Monday, September 24, 2012

Death In Very Small Doses

The tide in favor of repealing the death penalty has risen over the past few years in many states. California is, of course, one of them. This November, Proposition 34 on the California ballot would repeal the death penalty. It is called the SAFE Act (savings, accountability and full enforcement). It would replace the death penalty with life sentences without possibility of parole. In many ways, the proposition has resulted from exhaustion in actual implementation of the penalty.

The proposition has many supporters, some of whom were earlier involved in reinstating the California death penalty in 1978, and even the author of an amendment which added additional crimes to the list of capital offenses. Though many supporters of the proposition are simply anti-death penalty, the number of those who still believe in the death penalty but are supporting the proposition is surprising. Unless you consider their reasoning.

To start with, there are 725 offenders on death row who have been convicted since the death penalty was reinstated in 1978. But in all that time, only thirteen have actually been executed. Nature, circumstances and the assistance of other states have been more effective than the penalty itself. Fifty-seven have died of natural causes. Six have died from other causes or at the hands of fellow inmates. Twenty have died from suicide. One was executed in Missouri (that's one way of solving California's prison overcrowding problem). Currently, the executions have been on hold since one judge decided in 2006 that lethal injection might cause discomfort before it caused death.

So for thirteen actual executions, the special death row facilities have cost the people of the state of California $2 billion since 1978, according to the nonpartisan California Commission on the Fair Adminsitration of Justice. The Commission also concludes that multiple, repeat, and redundant, but often successful appeals have cost the taxpayers another $2 billion. Meanwhile, the families and friends of the victims get little closure as the remaining 700 or so death row inmates await appeals. Most experts calculate the chances of any more executions occurring in California at near zero. So instead of seeing the law carried out, the families and friends cringe at the thought of reduced sentences or even release of the murderers of their loved ones.

Justice delayed is justice denied. Yeah, we have to give convicted murderers their day in court, but does it have to take twenty or thirty years? Over such lengthy periods of time, justice is denied to the families and to the people of the state of California. Art imitates life. A very popular TV show called The Closer starred Kyra Sedgwick as an oddball deputy Los Angeles police chief who regularly solved murders resulting in the death penalty. This season, Sedgwick is gone, the series renamed Major Crimes and Sedgwick's replacement, Mary McDonnell as the head of the unit seeks to get convictions resulting in life without parole. Why? Because it's cheaper, more likely to be accepted by a jury, and the appellate process is far less convoluted and less subject to creative lawyering.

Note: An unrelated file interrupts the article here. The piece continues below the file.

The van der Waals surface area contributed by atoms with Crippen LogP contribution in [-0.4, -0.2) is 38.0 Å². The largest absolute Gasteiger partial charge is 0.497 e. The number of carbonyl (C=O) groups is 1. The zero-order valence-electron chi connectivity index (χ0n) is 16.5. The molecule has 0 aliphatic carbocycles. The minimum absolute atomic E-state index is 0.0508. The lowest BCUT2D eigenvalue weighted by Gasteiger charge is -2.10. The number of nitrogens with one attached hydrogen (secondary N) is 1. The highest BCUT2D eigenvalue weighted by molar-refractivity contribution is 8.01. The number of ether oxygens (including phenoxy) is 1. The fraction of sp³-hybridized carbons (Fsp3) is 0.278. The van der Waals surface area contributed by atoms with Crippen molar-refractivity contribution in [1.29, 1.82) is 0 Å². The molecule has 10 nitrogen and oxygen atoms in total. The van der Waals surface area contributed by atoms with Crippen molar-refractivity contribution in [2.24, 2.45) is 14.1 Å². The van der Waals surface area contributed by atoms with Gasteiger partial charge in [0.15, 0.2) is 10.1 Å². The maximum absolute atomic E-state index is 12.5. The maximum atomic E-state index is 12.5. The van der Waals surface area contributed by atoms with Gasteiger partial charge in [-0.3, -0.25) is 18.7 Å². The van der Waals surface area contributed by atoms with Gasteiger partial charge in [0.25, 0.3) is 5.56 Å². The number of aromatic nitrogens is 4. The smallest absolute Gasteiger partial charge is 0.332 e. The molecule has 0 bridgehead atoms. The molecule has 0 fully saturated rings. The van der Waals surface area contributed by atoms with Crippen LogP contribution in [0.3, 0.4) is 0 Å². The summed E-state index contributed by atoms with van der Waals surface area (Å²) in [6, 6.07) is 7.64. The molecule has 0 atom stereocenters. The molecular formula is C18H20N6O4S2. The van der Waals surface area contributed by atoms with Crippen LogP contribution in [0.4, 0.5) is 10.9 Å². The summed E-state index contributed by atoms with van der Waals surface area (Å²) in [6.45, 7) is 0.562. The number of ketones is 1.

San Francisco Chronicle columnist Debra J. Saunders recently wrote a column opposing Prop 34. On the Chronicle pages, Mark Klaas, father of kidnapped, tortured and murdered daughter Polly Klaas, says that the death penalty ultimately stops the nefarious activities of death row inmates. Polly's killer, Richard Allen Davis, has his own website. He has correspondence with young girls who don't understand what Davis did to Polly, and think of him as some sort of Justin Bieber of death row. Davis also shows his arts and crafts and personal photos on the website, hoping that enough people will see them to create a groundswell for getting him off death row.

Klaas and Saunders also argue that the death penalty results in plea deals for life without parole that would no longer be incentivized if the death penalty were repealed. Currently, life without parole is the backdown bargaining position of prosecutors in capital cases. Without the death penalty, the bargaining position would be backing down to a lesser charge which allows for parole.

I believe in the death penalty. But I also live in the real world, and have been an insider in the wonderful world of legal trickery. Though I have not yet made up my mind on Prop 34, I simply can no longer dismiss such legislation as being foolish heart-over-head liberal pap. Better a clear, and essentially final sentence of life without parole than a death sentence which will cost time, money, sorrow, and yet have little chance of ever being carried out.

So help me out here. What do you think? What are the death penalty statutes in your states, and how often are they actually applied? Each state is different, and California is not alone. In Pennsylvania, vile cop-killer Mumi Abu-Jamal finally wore the system down after thirty years of frivolous, lengthy and unsuccessful appeals. The state finally decided in December of 2011 simply to commute his sentence to life without parole to spare the wife and kids of the murdered police officer any further agony and the state any further expense of appeals.

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